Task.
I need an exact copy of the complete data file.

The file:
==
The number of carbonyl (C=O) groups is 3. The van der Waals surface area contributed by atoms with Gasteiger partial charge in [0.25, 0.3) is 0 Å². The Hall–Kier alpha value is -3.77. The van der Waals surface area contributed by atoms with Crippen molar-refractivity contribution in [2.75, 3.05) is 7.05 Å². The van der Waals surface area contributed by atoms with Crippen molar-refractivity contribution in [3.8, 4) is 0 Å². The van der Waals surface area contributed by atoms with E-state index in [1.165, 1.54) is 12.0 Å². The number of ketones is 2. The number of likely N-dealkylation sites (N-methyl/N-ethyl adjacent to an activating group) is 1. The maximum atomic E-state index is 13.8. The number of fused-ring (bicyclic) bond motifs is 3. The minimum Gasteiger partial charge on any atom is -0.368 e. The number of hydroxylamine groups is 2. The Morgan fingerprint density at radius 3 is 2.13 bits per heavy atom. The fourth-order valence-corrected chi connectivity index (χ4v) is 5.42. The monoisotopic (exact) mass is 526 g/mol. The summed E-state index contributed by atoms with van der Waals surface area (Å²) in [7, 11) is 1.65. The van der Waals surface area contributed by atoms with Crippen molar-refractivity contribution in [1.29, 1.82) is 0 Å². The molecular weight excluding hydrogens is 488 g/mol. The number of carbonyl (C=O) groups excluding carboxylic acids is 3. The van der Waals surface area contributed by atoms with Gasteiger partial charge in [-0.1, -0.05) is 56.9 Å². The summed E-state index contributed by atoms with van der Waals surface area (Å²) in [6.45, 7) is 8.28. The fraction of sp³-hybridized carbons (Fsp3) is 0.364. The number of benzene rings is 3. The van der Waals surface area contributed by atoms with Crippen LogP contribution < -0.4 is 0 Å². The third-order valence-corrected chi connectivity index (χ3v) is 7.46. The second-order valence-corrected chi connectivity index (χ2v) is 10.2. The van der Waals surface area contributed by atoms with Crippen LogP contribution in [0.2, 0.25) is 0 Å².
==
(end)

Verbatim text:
The number of carbonyl (C=O) groups is 3. The van der Waals surface area contributed by atoms with Gasteiger partial charge in [0.25, 0.3) is 0 Å². The Hall–Kier alpha value is -3.77. The van der Waals surface area contributed by atoms with Crippen molar-refractivity contribution in [2.75, 3.05) is 7.05 Å². The van der Waals surface area contributed by atoms with Crippen molar-refractivity contribution in [3.8, 4) is 0 Å². The van der Waals surface area contributed by atoms with E-state index in [1.165, 1.54) is 12.0 Å². The number of ketones is 2. The number of likely N-dealkylation sites (N-methyl/N-ethyl adjacent to an activating group) is 1. The maximum atomic E-state index is 13.8. The number of fused-ring (bicyclic) bond motifs is 3. The minimum Gasteiger partial charge on any atom is -0.368 e. The number of hydroxylamine groups is 2. The Morgan fingerprint density at radius 3 is 2.13 bits per heavy atom. The fourth-order valence-corrected chi connectivity index (χ4v) is 5.42. The monoisotopic (exact) mass is 526 g/mol. The summed E-state index contributed by atoms with van der Waals surface area (Å²) in [7, 11) is 1.65. The van der Waals surface area contributed by atoms with Crippen molar-refractivity contribution in [1.29, 1.82) is 0 Å². The molecular weight excluding hydrogens is 488 g/mol. The number of carbonyl (C=O) groups excluding carboxylic acids is 3. The van der Waals surface area contributed by atoms with Gasteiger partial charge in [-0.1, -0.05) is 56.9 Å². The summed E-state index contributed by atoms with van der Waals surface area (Å²) in [6.45, 7) is 8.28. The fraction of sp³-hybridized carbons (Fsp3) is 0.364. The number of benzene rings is 3. The van der Waals surface area contributed by atoms with Crippen LogP contribution < -0.4 is 0 Å². The third-order valence-corrected chi connectivity index (χ3v) is 7.46. The second-order valence-corrected chi connectivity index (χ2v) is 10.2. The van der Waals surface area contributed by atoms with Crippen LogP contribution in [0.2, 0.25) is 0 Å².